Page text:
I’m the last person in the world who would ever profess to being a fan of the ’80s “G.I. Joe” cartoon. For me, the G.I. Joe of my childhood was the giant 12″-tall action doll with the kung-fu grip and the lifelike hair. And even then, that occupied such a small part of the real estate of my childhood fantasies that I don’t feel any attachment at all to the property.
And as far as Stephen Sommers is concerned, I know a lot of people who lump him in with guys like Brett Ratner and Paul W.S. Anderson and Joel Schumacher, although to be fair, I think he’s always been more self-aware than those guys. He doesn’t work as much as some people, either. He’s only made five films since “Deep Rising,” two of which were “Mummy” movies, and it’s been a full five years since “Van Helsing,” easily his worst movie, was released.
Well, it’s time to let Sommers out of director jail, folks, because his latest film “G.I. Joe: The Rise Of Cobra” is big, ridiculous, and way more fun than I would have thought possible. It is a summer movie, through and through, pure pulp preposterousness, and it is one of the most successful little-boy adventure movies I’ve seen in a long time. I’m gonna make a scary comparison, but from my point of view, it’s a positive one: it may well turn out to be this year’s “Speed Racer.”
By that, I mean an pop art accomplishment, digital to a deranged degree, a genuine visual delight that reaches deeper than it has to, plays it with tongue just precisely in cheek, and which has a few flaws that some people will obsess on instead of recognizing just how much fun the package is as a whole.
[more after the jump]
I haven’t been watching the clips for “G.I. Joe” online, and for whatever reason, this wasn’t one of the trailers that Toshi decided to watch 474,000 times on my computer. So aside from that prolonged look at the Paris attack which I included in the Morning Read a few weeks ago, I walked in pretty fresh today. I saw it on the lot, surrounded by these guys. And I don’t mean that figuratively. I mean it was the dudes from that website. Seemed like nice guys. I have no idea how they reacted to the movie overall, but I found myself laughing at the sheer audacity of what Sommers is up to in most of the movie. He makes a few leaden jokes early on (like Ripcord’s remark to another soldier, “You have such lifelike hair… and a kung-fu grip!”), but the more momentum the film gets going, the better it works, and by the time it wraps up, it’s so out of control and goofy and eager to please that it’s impossible to resist.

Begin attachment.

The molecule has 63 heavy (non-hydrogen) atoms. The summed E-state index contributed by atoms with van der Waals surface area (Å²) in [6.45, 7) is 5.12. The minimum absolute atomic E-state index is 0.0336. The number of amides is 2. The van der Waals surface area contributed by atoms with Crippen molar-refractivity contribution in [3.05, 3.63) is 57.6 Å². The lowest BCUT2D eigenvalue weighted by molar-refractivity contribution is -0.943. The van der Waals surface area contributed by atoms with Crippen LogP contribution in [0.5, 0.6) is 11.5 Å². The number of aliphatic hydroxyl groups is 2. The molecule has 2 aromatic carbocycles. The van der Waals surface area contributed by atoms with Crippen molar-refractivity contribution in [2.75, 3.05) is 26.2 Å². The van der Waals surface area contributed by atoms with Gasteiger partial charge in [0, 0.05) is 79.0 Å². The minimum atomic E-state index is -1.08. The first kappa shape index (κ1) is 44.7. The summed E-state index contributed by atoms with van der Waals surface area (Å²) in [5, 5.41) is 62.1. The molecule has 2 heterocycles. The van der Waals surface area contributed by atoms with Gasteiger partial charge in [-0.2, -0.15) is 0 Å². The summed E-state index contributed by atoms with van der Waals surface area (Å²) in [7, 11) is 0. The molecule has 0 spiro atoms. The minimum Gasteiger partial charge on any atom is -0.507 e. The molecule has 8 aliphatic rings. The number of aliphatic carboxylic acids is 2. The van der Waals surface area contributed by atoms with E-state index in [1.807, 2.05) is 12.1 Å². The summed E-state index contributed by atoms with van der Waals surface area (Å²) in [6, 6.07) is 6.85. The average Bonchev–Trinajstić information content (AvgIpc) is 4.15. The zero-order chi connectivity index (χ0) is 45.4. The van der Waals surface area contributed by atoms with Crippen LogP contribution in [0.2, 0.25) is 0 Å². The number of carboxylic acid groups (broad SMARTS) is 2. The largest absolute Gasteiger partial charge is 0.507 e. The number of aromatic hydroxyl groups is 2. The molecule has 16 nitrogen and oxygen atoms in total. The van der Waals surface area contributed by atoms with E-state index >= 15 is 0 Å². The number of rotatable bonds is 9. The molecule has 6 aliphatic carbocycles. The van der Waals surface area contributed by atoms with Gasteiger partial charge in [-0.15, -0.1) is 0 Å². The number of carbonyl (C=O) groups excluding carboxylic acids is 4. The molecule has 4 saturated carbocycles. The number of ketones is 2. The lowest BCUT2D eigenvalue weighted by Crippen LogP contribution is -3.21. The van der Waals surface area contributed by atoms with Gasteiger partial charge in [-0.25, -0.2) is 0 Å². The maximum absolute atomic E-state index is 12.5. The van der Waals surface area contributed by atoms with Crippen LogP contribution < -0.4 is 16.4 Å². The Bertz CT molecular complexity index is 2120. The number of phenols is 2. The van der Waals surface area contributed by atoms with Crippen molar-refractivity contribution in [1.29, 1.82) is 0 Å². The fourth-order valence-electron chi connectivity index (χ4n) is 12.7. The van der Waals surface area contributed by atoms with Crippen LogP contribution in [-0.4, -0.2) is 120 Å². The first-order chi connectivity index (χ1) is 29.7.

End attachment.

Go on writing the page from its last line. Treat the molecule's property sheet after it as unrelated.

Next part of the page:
Here’s how I described “Van Helsing,” in what I would say was definitely a negative review:
“It’s like there’s this six year-old-kid, and he gets up at 6:00 AM, and he finds these two giant boxes of cereal that his mommy just bought. Brand new. And these are just pure sugar. “Chocolate Sugar Super-Sized Peanut Butter Cluster Bombs.” Garbage. So he turns on the TV, and instead of cartoons, he finds a movie that’s just starting, with a horror host like Dr. Paul Bearer or Zacherlee, and he’s showing “Frankenstein.” The original Karloff. And so the kid eats a few bowls of cereal and watches “Frankenstein.” And next up… oh, wow! It’s “Dracula”! And then “The Wolf Man”! It’s a marathon of the classic Universal monsters, and for each movie the kid watches, he eats more bowls of cereal. And about five and a half movies in, this kid’s all hopped up on cereal and monster movies and you come walking into that room, unawares… and SUDDENLY THE KID IS TELLING YOU OH MY GOD I SAW THIS MOVIE TODAY ANDITWAS THERE WAS THERE WAS THIS FRANKENSTEIN AND AND THE WOLF MAN WAS THERE AND DRACULA AND THEY WERE FIGHTING AND THEN AND THEY WERE ALL TOGETHER AND THEY WERE KILLING ALL THE PEOPLE AND AND AND…
… that little kid, screaming at you about monster movies, incoherent and completely unable to explain anything beyond sort of yelling names of the characters? Well, that’s ‘Van Helsing.'”
That movie just didn’t get the iconography. There was no sense of tone. “Young Frankenstein” was more affectionate, more stylistically consistent and, to be honest, scarier than “Van Helsing.” It’s one of those cases where a director made a whole bunch of choices, and then he made his movie, confident in his choices, and then he cut this film together, happy with what he’s done, and it’s just… wrong. Right down the line. Choice after choice after choice. It happens.
I would say that this is actually the most pure piece of fun that Sommers has made since “Deep Rising,” which was his best film until now. His set pieces here are casually massive, a neat trick. He plays with scale here. In fact, if I were going to extend the metaphor I used to describe “Van Helsing,” I would do it like so: